Cascade Stands Up to Support Seattle Pedaling Relief and Fight Hunger

Riding my electric cargo bike is my favorite thing

Paul Tolmé

Cascade’s financial support will help the grassroots initiative deliver more food and essential supplies by bicycle during the pandemic and resulting economic downturn.


Cascade is stepping up its efforts to fight food insecurity during the pandemic by financially supporting and formally partnering with the Seattle Pedaling Relief Project, which mobilizes people on bikes to deliver groceries to households in need of assistance.

The grassroots initiative has delivered more than 10,000 pounds of groceries by bicycle to about 1,000 homes and more than a thousand families since the project’s inception in March. At least 260 volunteers have used their bicycles and cargo bikes to transport food and essential supplies during that time.

Cascade has hired Seattle Pedaling Relief Project’s co-founder, Maxwell Burton, as a contractor, enabling him to continue managing the project, which he has until now done as an unpaid volunteer. 

“Cascade and its staff have been instrumental to this effort since the beginning, and their financial support means that I can continue doing this work nearly full-time,” says Burton, an experienced volunteer coordinator, educator, and bike mechanic. “This is a crisis response, and we are keeping communities fed without using fossil fuels.”


Burton, right, gives some instructions to a volunteer before she heads out.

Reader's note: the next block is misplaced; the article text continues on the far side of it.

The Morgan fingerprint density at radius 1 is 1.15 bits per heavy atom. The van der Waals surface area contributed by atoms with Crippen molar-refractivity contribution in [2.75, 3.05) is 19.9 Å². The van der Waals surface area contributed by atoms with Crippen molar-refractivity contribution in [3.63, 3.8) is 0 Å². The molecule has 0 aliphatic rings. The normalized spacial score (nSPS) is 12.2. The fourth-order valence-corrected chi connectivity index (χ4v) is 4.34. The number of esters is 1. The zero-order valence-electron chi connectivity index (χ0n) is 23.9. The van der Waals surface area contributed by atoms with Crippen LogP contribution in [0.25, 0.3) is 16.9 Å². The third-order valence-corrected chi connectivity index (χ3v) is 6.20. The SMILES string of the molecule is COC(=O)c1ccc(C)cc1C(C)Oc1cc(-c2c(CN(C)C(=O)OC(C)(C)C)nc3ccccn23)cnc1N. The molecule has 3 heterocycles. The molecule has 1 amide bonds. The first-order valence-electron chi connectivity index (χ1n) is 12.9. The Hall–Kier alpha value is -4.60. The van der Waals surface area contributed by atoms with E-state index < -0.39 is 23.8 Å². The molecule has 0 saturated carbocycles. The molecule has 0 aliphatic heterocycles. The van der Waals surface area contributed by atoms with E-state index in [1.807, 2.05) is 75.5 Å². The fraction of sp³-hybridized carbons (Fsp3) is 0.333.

“Max is a hero to the community,” says Christopher Shainin, Cascade’s Interim Executive Director. “When the pandemic shut down the economy last winter and caused a huge spike in the number of families seeking assistance from community food banks, Max showed compassion and leadership by donating countless hours of his time to get Seattle Pedaling Relief up and running.”

Seattle Pedaling Relief works with five food banks to deliver groceries to homes in north, south, and central Seattle, as well as White Center.

Volunteers also perform wellness checks when delivering food to individuals with health issues. Throughout the summer, the grassroots initiative collected surplus produce from Seattle P-Patch gardens and the Alleycat Acres urban farming collective and delivered it to food banks for redistribution. Volunteers with cargo bikes and bike trailers have also collected hundreds of pounds of food donated by stores including PCC Community Markets, Trader Joe’s and Safeway markets. 

Bikes are also being used to stock “little free pantries” throughout Seattle. On Oct. 29, Seattle Pedaling Relief will distribute excess non-perishable items from the Mary’s Place women’s and children’s shelter in White Center to little free pantries across Seattle. Sign up for that event here.

Delivering by bicycle is more efficient than by car because most deliveries take place within a few miles of food banks. “Volunteers aren’t spending time trying to park a car,” Burton says. “They can connect with neighbors and see how they’re doing, which is something food banks have asked us to do at certain households.” 


Burton in the shop before the pandemic. A skilled mechanic, he is using his passion for bikes to fight food insecurity.

The partnership will enable Seattle Pedaling Relief to tap into Cascade’s large audience of potential volunteers and donors, and to use Cascade’s equipment and resources. 

Since last spring, Cascade has been coordinating volunteers for the University District Food Bank, where people on bikes have delivered 648 bags of food. 

The food deliveries are a chance for people with bikes to explore new neighborhoods and exercise while also helping to ensure no one goes hungry. Lean more in our previous blog post, “Seattle Pedaling Relief Uses Bicycles to Combat Hunger.”

Own a cargo bike or have the ability to pull a bike trailer? Sign up here.



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